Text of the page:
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January 22, 2001




ASHES TO ASHES:
Trends in dying
___By Mark Wingfield
___Managing Editor
___When Carolyn Leverett's husband died unexpectedly three years ago, she reluctantly complied with his request to be cremated.
___Now the Baptist laywoman is making plans for when she dies, and she knows one
Cem_urn
CREMATION is becoming a red-hot business.
thing for sure: She wants to be cremated and have her remains co-mingled with those of her late husband.
___What's happened over the last three years to sway her opinion so strongly? She became the owner of a funeral home and crematory that performs about 200 cremations a year.
___Both her personal attitude and her business stand at the head of a growing trend in American society. Cremation is a red-hot business.
___In many regions of the nation, and in parts of Texas as well, cultural and religious concerns about cremation are disintegrating.
___More than one-fourth of all Americans who died last year were cremated, according to estimates from the Cremation Association of North America. That's up from less than 10 percent in 1980.
___By the Cremation Association's estimates, the trend toward embracing cremation will continue to grow in the years ahead, with one-third of all the deceased being cremated by 2010. In some regions, such as the Mountain West and New England, the percentage of bodies being cremated could surpass 65 percent by 2010.
___A 1999 study by Wirthlin Worldwide confirmed this trend by polling a random sample of American adults. The Wirthlin poll, conducted for the Funeral and Memorial Information Council, found those reporting they intend to choose cremation for themselves or their loved ones increasing to 46 percent, up from 32 percent in 1990.
___Experts in the funeral business sometimes offer this comparison to illustrate the growing acceptance of cremation: When President John F. Kennedy was assassinated in 1963, the cremation rate in the United States was about 3 percent. The Roman Catholic Church, of which Kennedy was a member, had only two years earlier dropped its ban on cremation, and Catholic priests in the U.S. generally did not allow cremated remains to be brought into church buildings for a funeral mass.
___Fast-forward to 1999, when John F. Kennedy Jr. was killed in a plane crash. He was cremated and had full Catholic services.
___Because of differences in church polity, Baptists never had an official ban on cremation, although the practice was rare. Traditional casket burials remain by far the most common practice among Texas Baptists, but cremation is a growing trend in urban areas of the state, according to a number of pastors who conduct funerals.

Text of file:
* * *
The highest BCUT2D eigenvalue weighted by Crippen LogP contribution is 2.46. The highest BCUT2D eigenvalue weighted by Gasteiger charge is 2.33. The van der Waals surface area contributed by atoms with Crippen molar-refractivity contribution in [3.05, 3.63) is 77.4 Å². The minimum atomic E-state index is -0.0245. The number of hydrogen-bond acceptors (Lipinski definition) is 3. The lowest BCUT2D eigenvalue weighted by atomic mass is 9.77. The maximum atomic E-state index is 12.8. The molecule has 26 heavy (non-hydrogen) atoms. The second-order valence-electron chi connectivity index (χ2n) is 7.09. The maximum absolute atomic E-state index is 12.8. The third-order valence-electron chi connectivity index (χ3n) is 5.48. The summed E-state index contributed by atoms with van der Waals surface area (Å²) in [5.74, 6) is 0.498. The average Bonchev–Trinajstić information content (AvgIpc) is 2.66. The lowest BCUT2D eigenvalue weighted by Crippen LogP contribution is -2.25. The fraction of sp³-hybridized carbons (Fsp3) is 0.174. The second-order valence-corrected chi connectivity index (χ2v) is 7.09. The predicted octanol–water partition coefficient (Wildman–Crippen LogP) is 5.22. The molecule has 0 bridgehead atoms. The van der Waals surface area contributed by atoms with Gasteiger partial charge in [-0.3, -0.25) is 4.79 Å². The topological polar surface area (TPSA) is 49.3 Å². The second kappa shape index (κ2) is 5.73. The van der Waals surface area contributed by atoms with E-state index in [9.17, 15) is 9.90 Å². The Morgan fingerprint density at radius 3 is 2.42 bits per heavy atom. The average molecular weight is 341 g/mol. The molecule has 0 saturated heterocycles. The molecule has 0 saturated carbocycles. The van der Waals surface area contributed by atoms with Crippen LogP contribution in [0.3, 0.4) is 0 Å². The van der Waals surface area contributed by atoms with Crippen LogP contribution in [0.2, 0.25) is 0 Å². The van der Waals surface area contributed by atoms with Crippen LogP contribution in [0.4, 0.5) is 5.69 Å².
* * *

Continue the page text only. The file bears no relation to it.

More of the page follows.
___Bob Beck is a longtime pastor in Tarrant County, now serving as interim pastor of First Baptist Church of Bedford. He has seen the trend toward embracing cremation not only among the churches he has served but among his own family as well.
___In addition to those actually choosing cremation, "there has been a very marked increase in the number of people who are considering that as a possibility," he said.
___He told the story of a series of tragedies that killed all three members of a family in one church he served--the mother, father and a son. All three family members were cremated over that period of time. Ultimately, all three urns were placed together in the mausoleum of a Fort Worth cemetery.
___Such a story simply could not have been told 10 or 15 years ago, Beck said. It wouldn't have happened.
___At Park Cities Baptist Church in Dallas, cremations also are on the rise, said Leroy Summers, minister to older adults. Because he's served the church 18 years and knows many of the older members, he spends a great deal of time helping people make funeral arrangements.
___"In those 18 years, I've seen a lot more people opting for cremation," Summers said.
___The question often arises when he's working with church members in funeral pre-planning, and it's not because he raises the topic, he said.
___"Many people are opting for cremation. It's less expensive, and burial costs have gotten so high. My own counsel with them is it's something they have to feel right about."